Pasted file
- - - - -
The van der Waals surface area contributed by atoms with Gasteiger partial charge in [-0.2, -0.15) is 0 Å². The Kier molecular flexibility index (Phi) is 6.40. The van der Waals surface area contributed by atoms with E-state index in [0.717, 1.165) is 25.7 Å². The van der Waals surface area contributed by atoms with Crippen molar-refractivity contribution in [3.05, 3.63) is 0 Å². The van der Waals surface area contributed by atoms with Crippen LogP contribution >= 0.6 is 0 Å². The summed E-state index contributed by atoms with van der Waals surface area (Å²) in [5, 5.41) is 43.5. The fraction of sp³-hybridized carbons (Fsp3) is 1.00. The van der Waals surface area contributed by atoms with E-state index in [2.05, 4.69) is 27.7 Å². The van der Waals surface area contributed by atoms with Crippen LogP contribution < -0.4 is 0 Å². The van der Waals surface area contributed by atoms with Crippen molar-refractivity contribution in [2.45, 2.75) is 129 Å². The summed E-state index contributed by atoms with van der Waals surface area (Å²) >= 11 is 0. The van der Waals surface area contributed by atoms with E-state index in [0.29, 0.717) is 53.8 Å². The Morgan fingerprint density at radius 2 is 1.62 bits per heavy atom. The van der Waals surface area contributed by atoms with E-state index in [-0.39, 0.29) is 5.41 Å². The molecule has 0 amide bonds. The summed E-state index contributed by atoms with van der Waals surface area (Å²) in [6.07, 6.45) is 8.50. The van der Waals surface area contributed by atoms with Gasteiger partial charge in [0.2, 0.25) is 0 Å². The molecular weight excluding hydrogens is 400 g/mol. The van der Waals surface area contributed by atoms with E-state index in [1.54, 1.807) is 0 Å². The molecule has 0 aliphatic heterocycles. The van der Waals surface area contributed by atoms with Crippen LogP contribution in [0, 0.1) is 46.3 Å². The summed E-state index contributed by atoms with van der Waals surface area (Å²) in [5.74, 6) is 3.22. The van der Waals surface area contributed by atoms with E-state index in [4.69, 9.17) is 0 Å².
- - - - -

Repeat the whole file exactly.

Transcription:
The van der Waals surface area contributed by atoms with Gasteiger partial charge in [-0.2, -0.15) is 0 Å². The Kier molecular flexibility index (Phi) is 6.40. The van der Waals surface area contributed by atoms with E-state index in [0.717, 1.165) is 25.7 Å². The van der Waals surface area contributed by atoms with Crippen molar-refractivity contribution in [3.05, 3.63) is 0 Å². The van der Waals surface area contributed by atoms with Crippen LogP contribution >= 0.6 is 0 Å². The summed E-state index contributed by atoms with van der Waals surface area (Å²) in [5, 5.41) is 43.5. The fraction of sp³-hybridized carbons (Fsp3) is 1.00. The van der Waals surface area contributed by atoms with E-state index in [2.05, 4.69) is 27.7 Å². The van der Waals surface area contributed by atoms with Crippen LogP contribution < -0.4 is 0 Å². The van der Waals surface area contributed by atoms with Crippen molar-refractivity contribution in [2.45, 2.75) is 129 Å². The summed E-state index contributed by atoms with van der Waals surface area (Å²) >= 11 is 0. The van der Waals surface area contributed by atoms with E-state index in [0.29, 0.717) is 53.8 Å². The Morgan fingerprint density at radius 2 is 1.62 bits per heavy atom. The van der Waals surface area contributed by atoms with E-state index in [-0.39, 0.29) is 5.41 Å². The molecule has 0 amide bonds. The summed E-state index contributed by atoms with van der Waals surface area (Å²) in [6.07, 6.45) is 8.50. The van der Waals surface area contributed by atoms with Gasteiger partial charge in [0.2, 0.25) is 0 Å². The molecular weight excluding hydrogens is 400 g/mol. The van der Waals surface area contributed by atoms with E-state index in [1.54, 1.807) is 0 Å². The molecule has 0 aliphatic heterocycles. The van der Waals surface area contributed by atoms with Crippen LogP contribution in [0, 0.1) is 46.3 Å². The summed E-state index contributed by atoms with van der Waals surface area (Å²) in [5.74, 6) is 3.22. The van der Waals surface area contributed by atoms with E-state index in [4.69, 9.17) is 0 Å².